Last week Mark Shaw approached historical truth - that Congress had maintained a secular stance toward Christianity by never printing or importing Bibles and never passing necessary legislation to do so.
But Mr. Shaw avoided my request to explain how Christian charlatans tricked him into believing otherwise and spreading their deception using this newspaper. He dismissed my criticism of these people, presenting an argument that Christianity provides a "moral basis" and not "moral action" ... then turned to demonstrate as much by strangely considering their dishonesty as routine, stating "the Law of God simply shows us that we are sinners." And, after normalizing this sort of immorality, he offered them a harbor of comfort - "it is their faith in Christ that lifts the burden of their guilt, not their performance to the Law."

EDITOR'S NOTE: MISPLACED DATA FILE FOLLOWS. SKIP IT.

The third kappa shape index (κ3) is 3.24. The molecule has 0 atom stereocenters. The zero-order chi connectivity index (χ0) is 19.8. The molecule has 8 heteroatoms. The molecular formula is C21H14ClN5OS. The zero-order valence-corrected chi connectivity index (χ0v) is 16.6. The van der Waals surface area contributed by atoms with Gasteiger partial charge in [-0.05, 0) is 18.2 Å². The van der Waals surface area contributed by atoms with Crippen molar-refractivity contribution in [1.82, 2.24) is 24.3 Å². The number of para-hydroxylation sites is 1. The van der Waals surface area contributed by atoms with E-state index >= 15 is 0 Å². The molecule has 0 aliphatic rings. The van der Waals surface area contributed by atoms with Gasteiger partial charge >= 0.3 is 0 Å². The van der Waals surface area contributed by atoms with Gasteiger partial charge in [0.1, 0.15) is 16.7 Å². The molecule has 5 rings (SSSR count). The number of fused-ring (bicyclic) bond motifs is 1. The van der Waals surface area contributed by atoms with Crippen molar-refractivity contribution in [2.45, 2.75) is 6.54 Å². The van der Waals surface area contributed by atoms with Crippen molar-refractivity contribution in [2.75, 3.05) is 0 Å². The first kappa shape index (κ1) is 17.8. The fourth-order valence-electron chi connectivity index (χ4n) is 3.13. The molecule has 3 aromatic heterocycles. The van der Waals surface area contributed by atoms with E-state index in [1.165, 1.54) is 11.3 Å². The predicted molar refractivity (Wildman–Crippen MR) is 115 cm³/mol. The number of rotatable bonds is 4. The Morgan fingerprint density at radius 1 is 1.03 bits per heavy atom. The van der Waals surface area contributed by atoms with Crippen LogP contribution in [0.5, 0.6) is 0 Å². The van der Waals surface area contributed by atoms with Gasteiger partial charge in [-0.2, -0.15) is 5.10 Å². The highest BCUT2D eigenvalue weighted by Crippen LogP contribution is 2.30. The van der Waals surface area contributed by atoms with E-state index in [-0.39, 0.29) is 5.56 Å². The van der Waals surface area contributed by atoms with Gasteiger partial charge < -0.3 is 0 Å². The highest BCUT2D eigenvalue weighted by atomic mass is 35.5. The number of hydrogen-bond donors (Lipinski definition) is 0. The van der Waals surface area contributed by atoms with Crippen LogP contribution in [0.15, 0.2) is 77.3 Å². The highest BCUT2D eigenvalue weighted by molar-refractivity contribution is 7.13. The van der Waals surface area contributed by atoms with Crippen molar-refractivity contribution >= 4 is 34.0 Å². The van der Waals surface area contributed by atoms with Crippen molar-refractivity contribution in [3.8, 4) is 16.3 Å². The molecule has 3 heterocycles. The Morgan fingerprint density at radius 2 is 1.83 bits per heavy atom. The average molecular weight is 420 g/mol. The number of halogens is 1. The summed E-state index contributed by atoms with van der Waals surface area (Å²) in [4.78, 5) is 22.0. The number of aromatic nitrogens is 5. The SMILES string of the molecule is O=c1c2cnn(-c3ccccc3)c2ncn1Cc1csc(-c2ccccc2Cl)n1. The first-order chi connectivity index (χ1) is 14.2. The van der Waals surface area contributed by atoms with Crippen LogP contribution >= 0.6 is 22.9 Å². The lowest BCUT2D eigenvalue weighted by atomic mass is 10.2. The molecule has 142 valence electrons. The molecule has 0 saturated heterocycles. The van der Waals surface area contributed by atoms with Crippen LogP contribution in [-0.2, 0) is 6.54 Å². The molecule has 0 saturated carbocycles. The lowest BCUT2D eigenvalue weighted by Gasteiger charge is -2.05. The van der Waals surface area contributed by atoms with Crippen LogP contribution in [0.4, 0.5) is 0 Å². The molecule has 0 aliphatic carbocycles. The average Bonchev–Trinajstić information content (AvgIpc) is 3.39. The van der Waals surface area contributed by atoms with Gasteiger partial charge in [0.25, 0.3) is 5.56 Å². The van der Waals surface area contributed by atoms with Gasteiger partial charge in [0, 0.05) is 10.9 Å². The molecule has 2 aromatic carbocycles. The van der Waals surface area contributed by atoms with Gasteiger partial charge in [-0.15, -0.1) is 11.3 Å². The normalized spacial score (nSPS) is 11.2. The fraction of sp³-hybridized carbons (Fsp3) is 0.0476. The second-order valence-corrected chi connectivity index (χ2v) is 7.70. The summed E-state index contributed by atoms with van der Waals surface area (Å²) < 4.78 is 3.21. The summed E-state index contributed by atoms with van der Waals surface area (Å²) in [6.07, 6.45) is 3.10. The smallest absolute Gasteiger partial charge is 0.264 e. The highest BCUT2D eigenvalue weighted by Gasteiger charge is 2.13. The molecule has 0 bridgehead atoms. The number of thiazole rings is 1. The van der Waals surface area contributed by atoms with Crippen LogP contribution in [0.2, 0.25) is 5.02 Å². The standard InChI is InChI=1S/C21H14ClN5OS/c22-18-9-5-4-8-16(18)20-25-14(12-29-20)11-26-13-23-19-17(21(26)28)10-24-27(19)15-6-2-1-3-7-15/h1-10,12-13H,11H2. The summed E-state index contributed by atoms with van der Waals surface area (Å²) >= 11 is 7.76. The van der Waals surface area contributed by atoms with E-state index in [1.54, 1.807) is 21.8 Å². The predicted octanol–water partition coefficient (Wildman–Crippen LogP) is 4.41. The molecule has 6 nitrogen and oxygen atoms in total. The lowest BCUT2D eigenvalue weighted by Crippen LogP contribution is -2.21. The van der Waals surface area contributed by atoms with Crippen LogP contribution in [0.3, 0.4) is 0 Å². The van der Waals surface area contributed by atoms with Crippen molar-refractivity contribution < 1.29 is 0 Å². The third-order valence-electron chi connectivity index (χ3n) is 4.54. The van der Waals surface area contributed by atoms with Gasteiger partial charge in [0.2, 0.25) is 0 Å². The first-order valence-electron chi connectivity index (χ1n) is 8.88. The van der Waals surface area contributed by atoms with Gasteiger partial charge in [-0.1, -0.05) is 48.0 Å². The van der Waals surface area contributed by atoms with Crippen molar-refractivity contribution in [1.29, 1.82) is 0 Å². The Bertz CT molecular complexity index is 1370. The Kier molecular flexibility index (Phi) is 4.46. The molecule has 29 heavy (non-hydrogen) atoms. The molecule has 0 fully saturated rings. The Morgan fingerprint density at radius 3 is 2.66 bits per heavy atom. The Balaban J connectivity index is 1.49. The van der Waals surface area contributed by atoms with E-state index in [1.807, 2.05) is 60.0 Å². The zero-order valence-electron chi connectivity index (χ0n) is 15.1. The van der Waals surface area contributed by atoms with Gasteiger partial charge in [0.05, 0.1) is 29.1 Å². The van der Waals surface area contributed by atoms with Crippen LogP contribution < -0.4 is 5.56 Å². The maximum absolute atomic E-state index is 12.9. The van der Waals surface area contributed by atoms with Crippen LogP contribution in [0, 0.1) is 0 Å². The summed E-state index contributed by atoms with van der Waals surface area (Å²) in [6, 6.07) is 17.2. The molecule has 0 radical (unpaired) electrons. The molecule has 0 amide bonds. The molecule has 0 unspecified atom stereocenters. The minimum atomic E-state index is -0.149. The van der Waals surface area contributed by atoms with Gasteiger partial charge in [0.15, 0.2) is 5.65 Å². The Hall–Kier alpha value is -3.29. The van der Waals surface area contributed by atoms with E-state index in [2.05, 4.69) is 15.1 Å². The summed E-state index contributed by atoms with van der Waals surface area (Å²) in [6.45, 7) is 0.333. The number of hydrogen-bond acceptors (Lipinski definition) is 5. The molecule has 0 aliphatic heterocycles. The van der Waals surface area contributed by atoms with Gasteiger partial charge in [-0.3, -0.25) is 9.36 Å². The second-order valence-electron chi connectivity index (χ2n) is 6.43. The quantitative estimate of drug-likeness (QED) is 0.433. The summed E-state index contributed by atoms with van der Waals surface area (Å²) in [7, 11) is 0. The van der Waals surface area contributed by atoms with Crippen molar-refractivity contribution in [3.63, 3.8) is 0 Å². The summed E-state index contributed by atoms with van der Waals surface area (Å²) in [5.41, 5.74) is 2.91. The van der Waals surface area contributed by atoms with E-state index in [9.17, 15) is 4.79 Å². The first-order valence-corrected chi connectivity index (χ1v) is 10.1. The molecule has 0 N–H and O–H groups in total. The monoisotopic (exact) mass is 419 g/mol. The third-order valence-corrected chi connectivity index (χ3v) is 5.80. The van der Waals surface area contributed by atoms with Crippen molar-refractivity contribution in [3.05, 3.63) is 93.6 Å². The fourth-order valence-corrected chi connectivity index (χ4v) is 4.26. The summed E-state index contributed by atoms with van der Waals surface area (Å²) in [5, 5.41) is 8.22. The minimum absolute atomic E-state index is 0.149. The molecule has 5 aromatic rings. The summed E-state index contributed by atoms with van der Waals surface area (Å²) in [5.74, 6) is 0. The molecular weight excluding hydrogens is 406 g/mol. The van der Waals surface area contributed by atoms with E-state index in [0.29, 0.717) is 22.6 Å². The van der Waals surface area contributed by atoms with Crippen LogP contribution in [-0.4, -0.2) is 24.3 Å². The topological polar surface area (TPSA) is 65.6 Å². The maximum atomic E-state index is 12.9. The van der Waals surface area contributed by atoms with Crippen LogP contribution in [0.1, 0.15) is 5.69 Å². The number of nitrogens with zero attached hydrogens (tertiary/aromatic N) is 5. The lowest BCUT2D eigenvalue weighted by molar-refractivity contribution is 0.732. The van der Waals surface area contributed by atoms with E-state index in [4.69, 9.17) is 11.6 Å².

I cannot think of two ideas that should do more to undermine the credibility of such a "moral basis." Yes, Mr. Shaw, we are all human and we all make mistakes. But no... we do not all exercise a habit of perpetual, immoral action. And no, we shouldn't have our guilt lifted when we do.
Mr. Shaw then adds a peculiar kind of carrot/stick requirement to his moral basis, "Jesus made the only way for ANYONE to have eternal life." Such an adornment would seem to further undermine the soundness of his proposal - what worthy foundation of ethics would require exclusive worship bound with a promise of supernatural paradise or torture? A majority of Christians reject "only salvation through Jesus"... and an equal number consider actions more important than beliefs. Mr. Shaw's portrayal of Christian morality is not universal. From women's equality to religious diversity to gay marriage - the moral basis of Christianity is diverse and evolving... enabled by a U.S. Constitution prohibiting laws respecting religion.
Finally, the raving rhetoric of Ray LoPresto deserves a brief response. What better evidence for keeping state and church separate than in Mr. LoPresto's religiously fueled fanatical attempt to associate Nazis and genocide to those American citizens who happen to be liberal Christians, non-Christians, or secularists?